After a brutal 2009, this year looks to be more promising for venture capitalists. About $12.2 billion was invested in startups during the first three months of the year, down from $22 billion from the same period a year ago, according to PricewaterhouseCoopers/National Venture Capital Association.
But by the latter part of the year, a lot more deals were done. Zynga raised $180 million, Chegg raised $57 million, Playdom raised $43 million, Quidsi (parent of Diapers.com) raised $30 million, and exits were looking up as M&A accelerated. For instance, Google bought AdMob for $750 million, Adobe bought Omniture for $1.8 billion and Cisco bought ScanSafe for $183 million.
The last two acquisitions were of Scale Venture portfolio companies, Omniture and Scansafe. Those are nice liquidity events to help Scale's investors feel confident in putting more money to work at Scale for perhaps a new fund. Not surprisingly, Sharon Wienbar, venture capitalist at Scale Ventures, is very optimistic about 2010.
In fact, she's getting frequent calls from investment bankers - a good sign that the public market investors are starving for fast-growing companies.
"Bankers are saying there could be more than 100 tech IPOs in 2010," said Sharon, in this segment of our three-part interview series.
Here are some highlights:
- The current level of VC fundraising and investments - while down - is actually healthy for the industry. VC investing as a percent of GDP is about half a percent of GDP, which is a long-term typical average. During the bubble years, it was about 2%. So, the industry is rightsizing itself. What this means is more opportunity for companies to grow their businesses rather than spend money trying to beat out competitors.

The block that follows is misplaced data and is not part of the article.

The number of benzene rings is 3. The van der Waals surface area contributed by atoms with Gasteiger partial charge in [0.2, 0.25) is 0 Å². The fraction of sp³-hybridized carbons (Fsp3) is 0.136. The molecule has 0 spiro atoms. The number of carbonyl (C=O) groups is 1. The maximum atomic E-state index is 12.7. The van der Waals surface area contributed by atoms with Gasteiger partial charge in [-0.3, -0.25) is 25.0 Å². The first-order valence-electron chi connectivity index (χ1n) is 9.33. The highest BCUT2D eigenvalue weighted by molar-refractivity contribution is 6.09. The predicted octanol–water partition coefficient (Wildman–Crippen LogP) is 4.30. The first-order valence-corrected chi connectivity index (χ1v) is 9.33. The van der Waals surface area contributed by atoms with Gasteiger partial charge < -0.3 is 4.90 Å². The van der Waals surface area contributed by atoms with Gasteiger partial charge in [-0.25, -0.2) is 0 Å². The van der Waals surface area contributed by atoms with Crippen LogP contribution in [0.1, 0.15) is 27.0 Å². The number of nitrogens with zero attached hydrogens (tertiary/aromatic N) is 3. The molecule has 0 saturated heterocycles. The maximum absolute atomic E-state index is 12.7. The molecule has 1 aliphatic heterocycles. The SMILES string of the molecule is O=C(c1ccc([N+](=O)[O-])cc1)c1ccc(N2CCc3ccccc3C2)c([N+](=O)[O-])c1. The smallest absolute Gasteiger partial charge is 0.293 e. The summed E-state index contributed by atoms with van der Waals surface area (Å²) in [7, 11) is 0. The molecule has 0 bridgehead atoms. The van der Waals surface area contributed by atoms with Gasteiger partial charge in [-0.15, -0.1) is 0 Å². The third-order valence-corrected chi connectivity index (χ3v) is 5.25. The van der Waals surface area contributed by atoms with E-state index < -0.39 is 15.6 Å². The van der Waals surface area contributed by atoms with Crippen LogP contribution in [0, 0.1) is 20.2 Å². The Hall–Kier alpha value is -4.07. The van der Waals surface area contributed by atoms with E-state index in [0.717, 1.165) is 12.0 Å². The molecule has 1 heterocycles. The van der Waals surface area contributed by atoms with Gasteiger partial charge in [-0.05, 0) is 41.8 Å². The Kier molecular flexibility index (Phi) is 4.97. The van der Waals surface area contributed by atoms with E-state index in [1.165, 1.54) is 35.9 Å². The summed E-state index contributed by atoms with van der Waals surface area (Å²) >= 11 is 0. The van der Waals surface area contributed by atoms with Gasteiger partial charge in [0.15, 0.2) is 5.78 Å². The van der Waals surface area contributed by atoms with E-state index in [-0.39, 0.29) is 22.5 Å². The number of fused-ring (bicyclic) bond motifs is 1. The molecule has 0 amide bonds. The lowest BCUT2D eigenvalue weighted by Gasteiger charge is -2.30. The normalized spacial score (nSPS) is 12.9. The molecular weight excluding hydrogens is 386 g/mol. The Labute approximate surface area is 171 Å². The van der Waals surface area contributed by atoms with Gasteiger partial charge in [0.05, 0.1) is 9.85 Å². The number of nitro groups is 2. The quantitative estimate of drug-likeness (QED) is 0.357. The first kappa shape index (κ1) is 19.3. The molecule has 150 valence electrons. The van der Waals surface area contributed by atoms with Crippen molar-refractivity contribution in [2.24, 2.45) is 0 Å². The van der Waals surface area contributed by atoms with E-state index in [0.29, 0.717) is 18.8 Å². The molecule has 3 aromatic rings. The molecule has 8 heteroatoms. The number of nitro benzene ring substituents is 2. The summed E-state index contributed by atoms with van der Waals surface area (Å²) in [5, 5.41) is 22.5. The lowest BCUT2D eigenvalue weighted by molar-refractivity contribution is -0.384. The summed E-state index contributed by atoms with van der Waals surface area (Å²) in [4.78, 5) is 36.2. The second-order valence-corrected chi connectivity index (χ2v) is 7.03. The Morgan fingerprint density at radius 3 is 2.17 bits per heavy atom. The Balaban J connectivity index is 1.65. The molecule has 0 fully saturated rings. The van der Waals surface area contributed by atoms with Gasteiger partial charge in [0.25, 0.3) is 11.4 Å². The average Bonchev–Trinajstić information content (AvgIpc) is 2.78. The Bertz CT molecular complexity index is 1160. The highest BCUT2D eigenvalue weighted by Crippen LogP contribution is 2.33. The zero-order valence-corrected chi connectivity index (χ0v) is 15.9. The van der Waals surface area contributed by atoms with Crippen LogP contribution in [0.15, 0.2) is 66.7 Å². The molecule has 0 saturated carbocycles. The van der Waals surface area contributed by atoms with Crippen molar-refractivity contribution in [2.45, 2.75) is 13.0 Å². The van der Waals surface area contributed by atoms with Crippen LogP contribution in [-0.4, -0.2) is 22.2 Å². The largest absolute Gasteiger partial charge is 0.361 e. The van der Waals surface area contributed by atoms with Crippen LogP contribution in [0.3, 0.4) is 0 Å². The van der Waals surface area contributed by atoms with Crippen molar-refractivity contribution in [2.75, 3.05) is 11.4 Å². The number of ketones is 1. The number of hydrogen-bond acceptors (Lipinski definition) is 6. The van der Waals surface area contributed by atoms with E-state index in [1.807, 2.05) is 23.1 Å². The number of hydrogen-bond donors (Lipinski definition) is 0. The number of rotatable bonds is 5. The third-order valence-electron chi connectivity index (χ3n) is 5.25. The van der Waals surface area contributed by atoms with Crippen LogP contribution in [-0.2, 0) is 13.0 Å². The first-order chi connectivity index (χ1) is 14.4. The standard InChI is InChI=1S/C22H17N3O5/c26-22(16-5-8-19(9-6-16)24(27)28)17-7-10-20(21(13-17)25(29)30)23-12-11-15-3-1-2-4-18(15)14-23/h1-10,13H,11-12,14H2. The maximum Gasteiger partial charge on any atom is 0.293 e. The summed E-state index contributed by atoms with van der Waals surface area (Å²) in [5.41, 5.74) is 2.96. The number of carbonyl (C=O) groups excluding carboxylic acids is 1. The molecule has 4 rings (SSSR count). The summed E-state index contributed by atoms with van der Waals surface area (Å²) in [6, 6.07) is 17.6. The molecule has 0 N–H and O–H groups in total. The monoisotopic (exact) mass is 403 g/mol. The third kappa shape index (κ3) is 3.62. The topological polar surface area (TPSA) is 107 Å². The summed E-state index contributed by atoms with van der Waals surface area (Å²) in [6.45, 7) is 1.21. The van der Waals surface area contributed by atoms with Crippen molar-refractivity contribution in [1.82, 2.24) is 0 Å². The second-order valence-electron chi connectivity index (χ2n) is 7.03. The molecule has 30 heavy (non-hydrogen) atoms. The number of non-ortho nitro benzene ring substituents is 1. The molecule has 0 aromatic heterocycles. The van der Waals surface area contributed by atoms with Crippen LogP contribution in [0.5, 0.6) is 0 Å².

- Companies grew really nicely in 2009, making VCs feel bullish again. For example, Hubspot (which raised $16 million in October, led by Scale) has seen revenue more than triple in 2009. Secular trends are outpacing the cyclical decline in the economy.
- It's unclear whether public market investors will embrace IPOs that are not profitable. For instance, ReachLocal, which just filed for an IPO, has generated $143 million in the first nine months of this year, but is not profitable.
- Public market investors appear to want high-growth companies. But reception of ReachLocal will be a good indicator. Right now, only 25 companies in the Nasdaq are growing at 20% annually. Their multiples are pretty low (12x EBITDA). This is not typically considered a growth company. To this end, demand for higher-growth companies (50% revenue growth) may increase in 2010. This will bode well for the later-stage companies growing revenue quickly, but with little or no earnings.